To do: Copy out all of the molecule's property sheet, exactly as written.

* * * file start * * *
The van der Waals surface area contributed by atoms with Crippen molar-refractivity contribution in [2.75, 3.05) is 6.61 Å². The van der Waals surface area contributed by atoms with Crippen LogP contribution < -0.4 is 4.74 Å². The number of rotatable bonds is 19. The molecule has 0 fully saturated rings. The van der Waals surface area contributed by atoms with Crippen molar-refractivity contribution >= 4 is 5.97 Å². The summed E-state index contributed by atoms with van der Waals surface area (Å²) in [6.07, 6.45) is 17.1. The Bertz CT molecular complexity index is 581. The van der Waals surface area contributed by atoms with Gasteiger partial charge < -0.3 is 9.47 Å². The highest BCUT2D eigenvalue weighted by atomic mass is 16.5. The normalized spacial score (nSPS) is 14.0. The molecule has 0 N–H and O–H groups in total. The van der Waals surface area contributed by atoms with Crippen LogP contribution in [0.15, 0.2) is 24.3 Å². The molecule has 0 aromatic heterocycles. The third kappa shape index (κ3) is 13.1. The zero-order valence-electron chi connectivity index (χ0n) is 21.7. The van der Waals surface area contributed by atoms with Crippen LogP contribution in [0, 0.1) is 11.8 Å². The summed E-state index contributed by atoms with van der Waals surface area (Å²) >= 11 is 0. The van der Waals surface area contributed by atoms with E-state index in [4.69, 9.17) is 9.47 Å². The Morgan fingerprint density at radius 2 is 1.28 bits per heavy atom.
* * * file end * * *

The van der Waals surface area contributed by atoms with Crippen molar-refractivity contribution in [2.75, 3.05) is 6.61 Å². The van der Waals surface area contributed by atoms with Crippen LogP contribution < -0.4 is 4.74 Å². The number of rotatable bonds is 19. The molecule has 0 fully saturated rings. The van der Waals surface area contributed by atoms with Crippen molar-refractivity contribution >= 4 is 5.97 Å². The summed E-state index contributed by atoms with van der Waals surface area (Å²) in [6.07, 6.45) is 17.1. The Bertz CT molecular complexity index is 581. The van der Waals surface area contributed by atoms with Gasteiger partial charge < -0.3 is 9.47 Å². The highest BCUT2D eigenvalue weighted by atomic mass is 16.5. The normalized spacial score (nSPS) is 14.0. The molecule has 0 N–H and O–H groups in total. The van der Waals surface area contributed by atoms with Crippen LogP contribution in [0.15, 0.2) is 24.3 Å². The molecule has 0 aromatic heterocycles. The third kappa shape index (κ3) is 13.1. The zero-order valence-electron chi connectivity index (χ0n) is 21.7. The van der Waals surface area contributed by atoms with Crippen LogP contribution in [0, 0.1) is 11.8 Å². The summed E-state index contributed by atoms with van der Waals surface area (Å²) >= 11 is 0. The van der Waals surface area contributed by atoms with E-state index in [4.69, 9.17) is 9.47 Å². The Morgan fingerprint density at radius 2 is 1.28 bits per heavy atom.